We do not believe that the municipal judge's duty to advise an accused of the consequences of his plea of guilty contemplates a duty to advise what effect a plea of guilty might have on probation granted four and one-half years before, as in this case. Moreover, appellant has not cited any contrary authority. He cites Hoggatt v. State, Wyo., 606 P.2d 718 (1980); Cardenas v. Meacham, Wyo., 545 P.2d 632 (1976); and Britain v. State, Wyo., 497 P.2d 543 (1972), for the proposition that an accused must be informed of the consequences of his plea.

There is nothing in Hoggatt, Cardenas or Britain that remotely suggests that a judge should advise an accused of the effect that a plea of guilty might have on probation granted in the past. If a judge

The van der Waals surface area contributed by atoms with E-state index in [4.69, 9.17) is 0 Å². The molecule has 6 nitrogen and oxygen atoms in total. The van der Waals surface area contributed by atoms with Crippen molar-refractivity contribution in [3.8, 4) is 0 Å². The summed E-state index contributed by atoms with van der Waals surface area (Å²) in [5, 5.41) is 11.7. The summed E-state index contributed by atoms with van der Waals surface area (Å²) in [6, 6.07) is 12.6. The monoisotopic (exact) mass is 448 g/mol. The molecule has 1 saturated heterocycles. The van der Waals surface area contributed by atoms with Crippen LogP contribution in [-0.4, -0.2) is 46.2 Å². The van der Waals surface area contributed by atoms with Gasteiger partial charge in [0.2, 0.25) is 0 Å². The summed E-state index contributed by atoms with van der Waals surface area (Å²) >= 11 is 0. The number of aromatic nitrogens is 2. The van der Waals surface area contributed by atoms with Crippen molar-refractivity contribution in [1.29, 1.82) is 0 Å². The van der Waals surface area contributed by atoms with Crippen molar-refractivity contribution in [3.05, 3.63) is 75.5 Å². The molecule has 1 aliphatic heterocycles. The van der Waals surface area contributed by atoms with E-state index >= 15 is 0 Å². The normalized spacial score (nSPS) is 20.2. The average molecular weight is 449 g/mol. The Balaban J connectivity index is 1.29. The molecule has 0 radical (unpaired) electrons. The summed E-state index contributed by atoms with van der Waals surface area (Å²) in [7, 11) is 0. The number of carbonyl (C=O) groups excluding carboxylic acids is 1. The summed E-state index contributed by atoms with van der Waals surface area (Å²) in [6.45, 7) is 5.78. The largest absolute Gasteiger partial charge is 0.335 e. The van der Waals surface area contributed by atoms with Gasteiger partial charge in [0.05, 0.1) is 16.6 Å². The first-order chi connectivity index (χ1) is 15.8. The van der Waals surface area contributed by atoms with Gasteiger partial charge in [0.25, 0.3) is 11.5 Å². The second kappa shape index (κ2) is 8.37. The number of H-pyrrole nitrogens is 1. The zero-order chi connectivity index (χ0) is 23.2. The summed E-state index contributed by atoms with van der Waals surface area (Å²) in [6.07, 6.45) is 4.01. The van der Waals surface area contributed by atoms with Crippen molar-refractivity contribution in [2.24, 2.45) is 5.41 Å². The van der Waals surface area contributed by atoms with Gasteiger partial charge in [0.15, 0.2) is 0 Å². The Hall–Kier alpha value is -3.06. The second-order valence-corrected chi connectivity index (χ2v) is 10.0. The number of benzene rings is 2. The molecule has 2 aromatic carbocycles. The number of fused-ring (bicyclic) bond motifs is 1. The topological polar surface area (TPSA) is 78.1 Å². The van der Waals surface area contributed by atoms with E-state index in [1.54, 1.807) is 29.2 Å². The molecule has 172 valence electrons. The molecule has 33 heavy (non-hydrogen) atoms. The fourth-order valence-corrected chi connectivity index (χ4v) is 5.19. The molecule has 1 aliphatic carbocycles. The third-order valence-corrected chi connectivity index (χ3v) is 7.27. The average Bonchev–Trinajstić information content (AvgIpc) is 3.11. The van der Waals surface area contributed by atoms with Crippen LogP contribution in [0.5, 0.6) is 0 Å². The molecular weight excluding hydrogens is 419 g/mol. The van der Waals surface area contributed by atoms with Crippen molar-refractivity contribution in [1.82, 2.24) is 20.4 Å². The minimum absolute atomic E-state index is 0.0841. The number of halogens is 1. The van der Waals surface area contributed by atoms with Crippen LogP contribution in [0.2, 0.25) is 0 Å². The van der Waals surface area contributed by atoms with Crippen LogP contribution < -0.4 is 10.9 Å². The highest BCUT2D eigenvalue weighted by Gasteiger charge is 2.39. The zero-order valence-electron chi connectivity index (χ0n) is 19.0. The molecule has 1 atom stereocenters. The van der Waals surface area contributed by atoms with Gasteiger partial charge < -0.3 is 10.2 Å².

Page 1108

were required to advise the accused concerning remote consequences of his plea of guilty, he would have to be, among other things, a prophet, psychiatrist, economist, sociologist and employment counselor.

The cases cited by appellant speak of the consequences of a plea of guilty in the case then and there before the court. Among other things, the court must inform the accused that if he pleads guilty he waives his right to a trial and his right against self-incrimination. Another consequence of a guilty plea is a possible penalty.

The court must advise the accused of the minimum and maximum penalties.

We do not believe that the trial court abused its discretion in denying a continuance; and it has not been shown that appellant was prejudiced by such denial. It is apparent from the record that appellant was aware of the conditions of the order placing him on probation in February of 1982. There was ample evidence, most of which was not denied, to justify revocation. The trial court did not abuse its discretion in revoking probation and reimposing the original sentence.